Holidays in the Purple Bubble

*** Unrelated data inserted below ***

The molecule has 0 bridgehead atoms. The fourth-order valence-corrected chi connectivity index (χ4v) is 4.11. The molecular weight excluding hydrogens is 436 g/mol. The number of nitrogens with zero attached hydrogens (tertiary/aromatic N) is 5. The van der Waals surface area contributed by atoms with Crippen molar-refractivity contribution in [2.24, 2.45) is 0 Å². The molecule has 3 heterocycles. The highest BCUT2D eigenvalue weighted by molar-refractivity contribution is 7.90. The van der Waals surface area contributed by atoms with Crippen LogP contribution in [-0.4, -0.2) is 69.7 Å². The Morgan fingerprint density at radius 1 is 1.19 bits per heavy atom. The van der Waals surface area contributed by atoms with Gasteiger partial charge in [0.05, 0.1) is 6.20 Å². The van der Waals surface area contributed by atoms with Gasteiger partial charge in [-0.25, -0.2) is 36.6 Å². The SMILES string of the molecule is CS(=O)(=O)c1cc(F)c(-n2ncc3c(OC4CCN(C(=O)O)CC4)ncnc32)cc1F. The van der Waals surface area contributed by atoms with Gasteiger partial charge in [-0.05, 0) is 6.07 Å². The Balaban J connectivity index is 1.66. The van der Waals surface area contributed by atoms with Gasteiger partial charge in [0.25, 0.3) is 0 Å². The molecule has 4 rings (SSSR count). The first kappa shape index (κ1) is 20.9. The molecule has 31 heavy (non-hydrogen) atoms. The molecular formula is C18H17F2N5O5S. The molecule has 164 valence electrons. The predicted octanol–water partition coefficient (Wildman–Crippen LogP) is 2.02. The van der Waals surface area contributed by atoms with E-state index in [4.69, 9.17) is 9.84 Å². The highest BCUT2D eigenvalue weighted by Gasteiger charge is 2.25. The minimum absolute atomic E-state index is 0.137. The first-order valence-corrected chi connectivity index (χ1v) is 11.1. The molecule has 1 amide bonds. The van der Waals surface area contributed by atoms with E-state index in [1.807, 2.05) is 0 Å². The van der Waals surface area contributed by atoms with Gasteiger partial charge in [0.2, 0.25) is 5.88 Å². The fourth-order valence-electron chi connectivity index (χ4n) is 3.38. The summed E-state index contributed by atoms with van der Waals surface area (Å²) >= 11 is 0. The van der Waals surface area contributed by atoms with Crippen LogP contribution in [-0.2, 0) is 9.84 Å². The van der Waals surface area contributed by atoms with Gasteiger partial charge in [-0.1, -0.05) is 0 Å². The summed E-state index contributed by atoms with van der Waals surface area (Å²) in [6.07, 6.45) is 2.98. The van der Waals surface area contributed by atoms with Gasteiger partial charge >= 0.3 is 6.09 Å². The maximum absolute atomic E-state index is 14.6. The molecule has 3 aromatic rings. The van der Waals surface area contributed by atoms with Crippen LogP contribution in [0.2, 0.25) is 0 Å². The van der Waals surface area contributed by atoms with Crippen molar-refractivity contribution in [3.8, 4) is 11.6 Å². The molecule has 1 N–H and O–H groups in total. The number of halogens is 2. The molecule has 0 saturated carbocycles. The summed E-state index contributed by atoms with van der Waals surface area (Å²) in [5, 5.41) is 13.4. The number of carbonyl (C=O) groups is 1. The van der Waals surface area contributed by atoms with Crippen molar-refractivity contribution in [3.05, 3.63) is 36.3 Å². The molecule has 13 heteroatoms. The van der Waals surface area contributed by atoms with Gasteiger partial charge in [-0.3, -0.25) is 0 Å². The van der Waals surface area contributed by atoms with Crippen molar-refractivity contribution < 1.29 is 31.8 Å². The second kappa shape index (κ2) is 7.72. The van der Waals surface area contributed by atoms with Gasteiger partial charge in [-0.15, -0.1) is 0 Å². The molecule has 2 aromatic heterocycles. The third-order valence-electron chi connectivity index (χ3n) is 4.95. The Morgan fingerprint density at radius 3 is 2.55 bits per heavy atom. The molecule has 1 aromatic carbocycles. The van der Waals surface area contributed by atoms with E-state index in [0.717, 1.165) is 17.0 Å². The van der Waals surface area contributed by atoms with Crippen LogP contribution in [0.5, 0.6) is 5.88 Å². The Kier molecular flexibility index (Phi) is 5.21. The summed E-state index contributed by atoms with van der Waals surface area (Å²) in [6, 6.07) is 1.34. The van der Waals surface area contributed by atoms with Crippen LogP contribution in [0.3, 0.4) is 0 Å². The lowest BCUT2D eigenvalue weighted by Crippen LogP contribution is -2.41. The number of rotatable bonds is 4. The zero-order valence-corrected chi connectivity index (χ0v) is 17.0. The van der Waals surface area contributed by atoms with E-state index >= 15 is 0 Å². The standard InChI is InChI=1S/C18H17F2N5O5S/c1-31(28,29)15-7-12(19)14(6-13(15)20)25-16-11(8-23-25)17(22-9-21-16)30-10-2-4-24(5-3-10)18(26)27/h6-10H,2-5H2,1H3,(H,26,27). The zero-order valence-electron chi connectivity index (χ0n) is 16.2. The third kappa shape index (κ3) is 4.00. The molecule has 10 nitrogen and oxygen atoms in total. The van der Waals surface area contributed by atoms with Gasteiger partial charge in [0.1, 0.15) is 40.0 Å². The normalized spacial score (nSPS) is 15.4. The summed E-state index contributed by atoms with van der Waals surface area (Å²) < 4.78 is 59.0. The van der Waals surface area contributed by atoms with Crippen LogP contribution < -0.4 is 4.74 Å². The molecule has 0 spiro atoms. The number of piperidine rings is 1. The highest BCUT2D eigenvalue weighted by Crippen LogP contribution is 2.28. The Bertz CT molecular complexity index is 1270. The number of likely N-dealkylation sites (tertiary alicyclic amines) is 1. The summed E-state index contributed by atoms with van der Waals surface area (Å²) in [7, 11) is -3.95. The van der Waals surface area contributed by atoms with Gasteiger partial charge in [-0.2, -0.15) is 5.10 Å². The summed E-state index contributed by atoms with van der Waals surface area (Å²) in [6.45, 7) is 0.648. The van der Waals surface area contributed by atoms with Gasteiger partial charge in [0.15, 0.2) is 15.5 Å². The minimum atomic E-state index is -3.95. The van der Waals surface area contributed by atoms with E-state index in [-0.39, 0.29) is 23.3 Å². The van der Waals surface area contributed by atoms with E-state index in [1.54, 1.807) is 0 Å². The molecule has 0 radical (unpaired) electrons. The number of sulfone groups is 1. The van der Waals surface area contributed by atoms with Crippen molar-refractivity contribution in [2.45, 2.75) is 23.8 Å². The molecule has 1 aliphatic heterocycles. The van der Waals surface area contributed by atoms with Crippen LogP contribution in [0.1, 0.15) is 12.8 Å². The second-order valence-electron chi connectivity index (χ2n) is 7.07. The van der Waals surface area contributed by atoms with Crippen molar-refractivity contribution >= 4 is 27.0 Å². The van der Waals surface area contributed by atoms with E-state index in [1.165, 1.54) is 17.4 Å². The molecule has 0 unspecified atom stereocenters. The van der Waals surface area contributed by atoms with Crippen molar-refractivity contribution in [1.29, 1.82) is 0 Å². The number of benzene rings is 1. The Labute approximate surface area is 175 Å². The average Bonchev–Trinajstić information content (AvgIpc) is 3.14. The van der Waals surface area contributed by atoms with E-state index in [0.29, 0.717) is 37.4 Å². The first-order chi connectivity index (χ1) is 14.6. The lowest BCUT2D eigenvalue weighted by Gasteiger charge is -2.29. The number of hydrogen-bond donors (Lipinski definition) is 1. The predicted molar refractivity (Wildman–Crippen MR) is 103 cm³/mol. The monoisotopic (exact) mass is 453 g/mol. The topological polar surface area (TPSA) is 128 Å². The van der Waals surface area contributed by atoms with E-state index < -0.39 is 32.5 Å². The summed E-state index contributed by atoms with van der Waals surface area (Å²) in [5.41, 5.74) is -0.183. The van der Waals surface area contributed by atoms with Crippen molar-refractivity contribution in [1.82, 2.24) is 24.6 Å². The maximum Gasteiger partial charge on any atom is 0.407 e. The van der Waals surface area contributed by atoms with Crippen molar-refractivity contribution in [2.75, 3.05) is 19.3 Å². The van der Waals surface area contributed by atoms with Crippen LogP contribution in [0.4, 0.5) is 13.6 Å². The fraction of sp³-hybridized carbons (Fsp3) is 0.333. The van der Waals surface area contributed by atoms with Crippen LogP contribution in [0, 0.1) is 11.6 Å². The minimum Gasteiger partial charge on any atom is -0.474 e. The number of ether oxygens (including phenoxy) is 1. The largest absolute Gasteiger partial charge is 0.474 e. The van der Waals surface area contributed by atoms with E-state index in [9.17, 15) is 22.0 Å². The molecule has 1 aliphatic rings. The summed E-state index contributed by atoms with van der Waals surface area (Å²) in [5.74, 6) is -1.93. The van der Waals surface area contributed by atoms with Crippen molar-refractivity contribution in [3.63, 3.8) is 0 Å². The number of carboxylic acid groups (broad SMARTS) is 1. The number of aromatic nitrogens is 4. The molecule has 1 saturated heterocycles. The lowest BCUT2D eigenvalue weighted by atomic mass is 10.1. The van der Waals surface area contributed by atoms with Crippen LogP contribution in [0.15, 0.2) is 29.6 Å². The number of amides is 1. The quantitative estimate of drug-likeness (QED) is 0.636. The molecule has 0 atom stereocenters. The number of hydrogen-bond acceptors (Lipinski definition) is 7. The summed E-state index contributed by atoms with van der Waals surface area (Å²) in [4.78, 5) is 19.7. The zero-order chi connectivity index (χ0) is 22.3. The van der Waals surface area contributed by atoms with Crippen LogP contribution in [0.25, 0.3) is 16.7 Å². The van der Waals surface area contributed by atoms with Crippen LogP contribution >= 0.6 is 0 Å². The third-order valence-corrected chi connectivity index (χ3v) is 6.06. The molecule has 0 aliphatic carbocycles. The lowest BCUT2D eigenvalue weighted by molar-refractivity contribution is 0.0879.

One of the most stressful times of the year for a Williams student also happens to occur during what should be the most enjoyable and joyous. Whoever decided that finals period should happen during holiday season, I admit has a cruel sense of humor. Whether you celebrate Hanukah, Christmas or Kwanzaa, the holiday season in general normally evoke positive feelings in the best of us. At the same time, finals smother that. Have you ever seen Williams students during finals period?  I have. Let me paint a picture for most of you. Sleep cycles change, become absurd, if they sleep at all. When they do sleep, many times it’s not even in their own bed. The libraries become hideouts, with people attempting to sleep in their at times.  Not myself, but I have heard the stories. Diets change, nutrition gets thrown to the wayside and coffee consumption goes through the roof. We become swamped under the workload. Now you are faced with hungry, grouchy, overworked students. To top this all off, as if fate intends to torment us further, computers tend to want to crash more often at the times we really need them. Pair that with people who are trying to do it all, and do it all perfectly, and it’s a recipe for all kinds of unhappiness. Basically, the antithesis to what we should be feeling during the holiday season. However, there was one space that held that spirit of the holidays this time around, and you know what I am talking about if you were there. The most festive and family friendly space in all of campus; our very own Rice House.